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As a professional C# programmer learning C++, I would like to keep data types the same as in C#. I wrote a header file that should help with this. What I want to know is if it is correct.

// boolean
//#DEFINE bool char
//#DEFINE true 0x01
//#DEFINE false 0x00

// 8-bit integers
#DEFINE byte unsigned char
#DEFINE UInt8 unsigned char
#DEFINE Byte unsigned char
#DEFINE sbyte char
#DEFINE Int8 char
#DEFINE SByte char

// 16-bit integers
#DEFINE ushort unsigned short int
#DEFINE UInt16 unsigned short int
#DEFINE short short int
#DEFINE Int16 short int

// 32-bit integers
#DEFINE uint unsigned int
#DEFINE UInt32 unsigned int
//#DEFINE int int
#DEFINE Int32 int

// 64-bit integers
#DEFINE long long long
#DEFINE Int64 long long
#DEFINE ulong unsigned long long
#DEFINE UInt64 unsigned long long

// 32-bit floating point
//#DEFINE float float
#DEFINE Single float

// 64-bit floating point
//#DEFINE double double
#DEFINE Double double
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7  
Use typedef, not define. I don't think double is guaranteed to be 64 bits either (I think GCC uses 96). –  chris May 7 '12 at 3:33
16  
If there's a chance that another developer will ever work on this code, please consider investing the time to learn standard c++ types. –  TheEvilPenguin May 7 '12 at 3:34
6  
I would suggest cstdint (C++11) or stdint.h (extension) for any type aliases. As others have pointed out trying to create C++# does not benefit you or any one else. –  Joe May 7 '12 at 3:43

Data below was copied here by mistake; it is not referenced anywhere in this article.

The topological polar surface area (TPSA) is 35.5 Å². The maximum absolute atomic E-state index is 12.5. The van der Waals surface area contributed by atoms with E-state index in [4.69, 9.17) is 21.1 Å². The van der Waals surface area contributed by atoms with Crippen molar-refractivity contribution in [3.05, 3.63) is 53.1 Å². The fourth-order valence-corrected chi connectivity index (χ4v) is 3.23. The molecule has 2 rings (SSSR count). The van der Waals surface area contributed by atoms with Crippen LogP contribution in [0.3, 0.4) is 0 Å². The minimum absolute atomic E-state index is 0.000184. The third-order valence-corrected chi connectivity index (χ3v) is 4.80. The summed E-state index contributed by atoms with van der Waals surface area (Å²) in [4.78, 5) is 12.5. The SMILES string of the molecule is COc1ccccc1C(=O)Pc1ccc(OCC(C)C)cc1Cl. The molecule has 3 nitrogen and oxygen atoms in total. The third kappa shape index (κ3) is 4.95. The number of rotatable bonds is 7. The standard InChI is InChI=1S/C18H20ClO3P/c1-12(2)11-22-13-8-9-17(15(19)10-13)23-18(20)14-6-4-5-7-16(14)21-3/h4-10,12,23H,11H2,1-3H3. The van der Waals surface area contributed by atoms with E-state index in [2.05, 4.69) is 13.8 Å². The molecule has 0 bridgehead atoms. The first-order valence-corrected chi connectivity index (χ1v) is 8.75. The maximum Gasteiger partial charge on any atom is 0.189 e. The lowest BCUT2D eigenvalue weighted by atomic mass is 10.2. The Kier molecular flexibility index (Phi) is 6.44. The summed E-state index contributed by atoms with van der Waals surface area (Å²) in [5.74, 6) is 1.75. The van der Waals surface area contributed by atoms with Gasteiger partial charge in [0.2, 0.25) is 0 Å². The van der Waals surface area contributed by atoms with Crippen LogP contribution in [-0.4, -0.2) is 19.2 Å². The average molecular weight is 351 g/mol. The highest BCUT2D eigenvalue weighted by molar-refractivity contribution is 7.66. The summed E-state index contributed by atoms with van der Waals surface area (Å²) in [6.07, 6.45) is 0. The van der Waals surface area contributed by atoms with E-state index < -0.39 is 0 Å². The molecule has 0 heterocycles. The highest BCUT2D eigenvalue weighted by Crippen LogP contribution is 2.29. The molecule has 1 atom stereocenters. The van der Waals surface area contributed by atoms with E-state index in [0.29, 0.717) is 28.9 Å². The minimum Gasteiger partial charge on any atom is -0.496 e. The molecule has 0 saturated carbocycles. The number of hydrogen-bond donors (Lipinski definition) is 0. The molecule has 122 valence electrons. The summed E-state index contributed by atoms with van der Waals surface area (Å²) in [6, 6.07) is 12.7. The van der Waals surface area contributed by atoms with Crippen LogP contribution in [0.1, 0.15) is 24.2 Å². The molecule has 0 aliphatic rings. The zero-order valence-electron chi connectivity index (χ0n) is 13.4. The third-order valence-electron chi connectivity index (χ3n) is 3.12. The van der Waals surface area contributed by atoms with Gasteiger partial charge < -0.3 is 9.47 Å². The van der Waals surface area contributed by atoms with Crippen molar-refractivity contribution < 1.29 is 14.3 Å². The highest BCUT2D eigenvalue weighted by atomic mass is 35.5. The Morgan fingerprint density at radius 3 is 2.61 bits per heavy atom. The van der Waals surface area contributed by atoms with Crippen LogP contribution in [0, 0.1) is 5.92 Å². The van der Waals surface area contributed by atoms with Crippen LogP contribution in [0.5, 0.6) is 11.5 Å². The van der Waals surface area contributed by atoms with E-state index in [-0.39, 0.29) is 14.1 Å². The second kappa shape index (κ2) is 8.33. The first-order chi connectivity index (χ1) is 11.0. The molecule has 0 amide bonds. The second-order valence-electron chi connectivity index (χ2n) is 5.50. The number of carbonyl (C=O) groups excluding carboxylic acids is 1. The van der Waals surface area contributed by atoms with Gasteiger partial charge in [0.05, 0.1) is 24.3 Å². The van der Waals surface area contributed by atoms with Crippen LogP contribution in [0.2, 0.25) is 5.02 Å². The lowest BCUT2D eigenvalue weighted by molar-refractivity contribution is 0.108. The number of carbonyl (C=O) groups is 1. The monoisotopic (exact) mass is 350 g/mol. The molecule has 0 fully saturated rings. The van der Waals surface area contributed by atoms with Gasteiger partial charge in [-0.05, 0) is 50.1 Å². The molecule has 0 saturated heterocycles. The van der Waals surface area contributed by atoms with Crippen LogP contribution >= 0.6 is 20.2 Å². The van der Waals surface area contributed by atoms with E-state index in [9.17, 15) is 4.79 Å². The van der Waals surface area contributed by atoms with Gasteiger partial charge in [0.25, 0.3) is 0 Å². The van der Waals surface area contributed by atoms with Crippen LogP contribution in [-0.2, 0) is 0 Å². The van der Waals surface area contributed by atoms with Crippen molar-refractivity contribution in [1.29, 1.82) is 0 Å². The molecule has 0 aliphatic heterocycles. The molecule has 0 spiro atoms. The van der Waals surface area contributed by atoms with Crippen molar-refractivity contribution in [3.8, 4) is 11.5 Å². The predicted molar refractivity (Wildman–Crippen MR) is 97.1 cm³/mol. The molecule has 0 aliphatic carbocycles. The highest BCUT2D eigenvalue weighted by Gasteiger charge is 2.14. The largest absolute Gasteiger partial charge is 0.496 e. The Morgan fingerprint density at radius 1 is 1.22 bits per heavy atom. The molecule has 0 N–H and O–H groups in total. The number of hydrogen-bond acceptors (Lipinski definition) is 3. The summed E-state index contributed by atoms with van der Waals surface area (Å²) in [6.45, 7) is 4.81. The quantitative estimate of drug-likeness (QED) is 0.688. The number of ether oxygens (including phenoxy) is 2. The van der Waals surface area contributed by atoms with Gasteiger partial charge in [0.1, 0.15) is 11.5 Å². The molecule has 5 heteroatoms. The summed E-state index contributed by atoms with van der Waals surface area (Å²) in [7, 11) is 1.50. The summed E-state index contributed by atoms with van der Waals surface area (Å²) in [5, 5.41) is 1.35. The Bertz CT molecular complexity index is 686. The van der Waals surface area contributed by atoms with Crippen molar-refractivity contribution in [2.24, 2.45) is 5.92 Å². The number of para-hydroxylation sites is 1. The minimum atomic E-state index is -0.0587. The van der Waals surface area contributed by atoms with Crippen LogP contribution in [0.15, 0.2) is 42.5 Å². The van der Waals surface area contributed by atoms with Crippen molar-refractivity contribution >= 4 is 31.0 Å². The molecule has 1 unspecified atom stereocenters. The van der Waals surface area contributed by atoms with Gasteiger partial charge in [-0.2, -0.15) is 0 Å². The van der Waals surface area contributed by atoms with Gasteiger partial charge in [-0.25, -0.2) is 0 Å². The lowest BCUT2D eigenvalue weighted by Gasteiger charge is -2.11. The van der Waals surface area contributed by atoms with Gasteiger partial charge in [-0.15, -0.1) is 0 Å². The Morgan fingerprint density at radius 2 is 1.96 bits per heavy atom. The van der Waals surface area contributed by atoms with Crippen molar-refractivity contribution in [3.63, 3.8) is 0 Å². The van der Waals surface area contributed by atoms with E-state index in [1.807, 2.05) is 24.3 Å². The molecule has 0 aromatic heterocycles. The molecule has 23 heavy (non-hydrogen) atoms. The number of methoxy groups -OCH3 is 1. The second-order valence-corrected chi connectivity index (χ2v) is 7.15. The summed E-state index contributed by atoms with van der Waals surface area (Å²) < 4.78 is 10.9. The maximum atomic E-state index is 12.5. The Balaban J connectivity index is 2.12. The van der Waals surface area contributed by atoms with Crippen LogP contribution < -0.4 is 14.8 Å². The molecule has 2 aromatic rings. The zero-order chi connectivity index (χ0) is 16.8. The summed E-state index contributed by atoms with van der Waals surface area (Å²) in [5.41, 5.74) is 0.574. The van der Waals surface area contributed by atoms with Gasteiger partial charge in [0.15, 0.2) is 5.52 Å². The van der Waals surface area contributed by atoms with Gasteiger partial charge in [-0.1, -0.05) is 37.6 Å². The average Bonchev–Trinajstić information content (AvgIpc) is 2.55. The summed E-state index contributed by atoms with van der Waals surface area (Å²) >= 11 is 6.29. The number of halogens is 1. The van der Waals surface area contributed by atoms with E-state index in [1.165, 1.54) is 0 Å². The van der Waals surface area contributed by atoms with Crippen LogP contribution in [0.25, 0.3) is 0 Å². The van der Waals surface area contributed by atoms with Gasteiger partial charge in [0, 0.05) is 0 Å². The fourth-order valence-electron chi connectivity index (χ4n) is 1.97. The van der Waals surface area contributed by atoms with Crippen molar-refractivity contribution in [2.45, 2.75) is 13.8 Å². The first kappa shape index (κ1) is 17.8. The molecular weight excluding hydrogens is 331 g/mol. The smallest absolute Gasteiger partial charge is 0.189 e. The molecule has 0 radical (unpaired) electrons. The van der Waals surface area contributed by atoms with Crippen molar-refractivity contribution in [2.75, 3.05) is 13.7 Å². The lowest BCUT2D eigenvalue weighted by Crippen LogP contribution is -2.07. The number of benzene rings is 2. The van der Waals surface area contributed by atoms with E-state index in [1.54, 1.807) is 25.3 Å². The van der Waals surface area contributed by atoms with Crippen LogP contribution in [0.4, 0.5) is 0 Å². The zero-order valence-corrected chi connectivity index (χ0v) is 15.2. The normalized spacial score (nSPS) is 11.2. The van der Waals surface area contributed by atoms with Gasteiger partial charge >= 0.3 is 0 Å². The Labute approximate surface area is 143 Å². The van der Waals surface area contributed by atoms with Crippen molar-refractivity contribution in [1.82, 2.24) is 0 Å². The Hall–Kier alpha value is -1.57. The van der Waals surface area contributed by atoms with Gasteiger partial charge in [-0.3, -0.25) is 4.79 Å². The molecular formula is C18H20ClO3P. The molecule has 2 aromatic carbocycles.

4  
Uppercase preprocessor directives? Oh the inhumanity! –  Ben Voigt May 7 '12 at 3:49
6  
That's not the official C++ website. C++ doesn't even really have an official website, it has a standard. And no long long is only guaranteed to be at least 64-bits, it may be more. –  GManNickG May 7 '12 at 4:12

2 Answers 2

up vote 5 down vote accepted

Aside from the horrendous style, these macros don't even work the way you expect.

#define long long long

is prone to all sorts of problems.

http://ideone.com/Jg9DK

Reversing the order of the macro definitions doesn't fix the problem completely either.

http://ideone.com/45wUS

Similar problems occur with

#define short short int

http://ideone.com/dERGm

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5  
long long long' is too long for GCC lol. –  Jesse Good May 7 '12 at 4:34

Built-in types in C++ have an implementation defined size, while C# does not. If you want equivalent behavior then use the typedefs in <cstdint>. Not only the bytes, but the number of bits too! Also, char may or may not be signed - use signed char instead.

Although whatever you're doing sounds like a terrible idea. Just learn C++, not some silly hybrid language.

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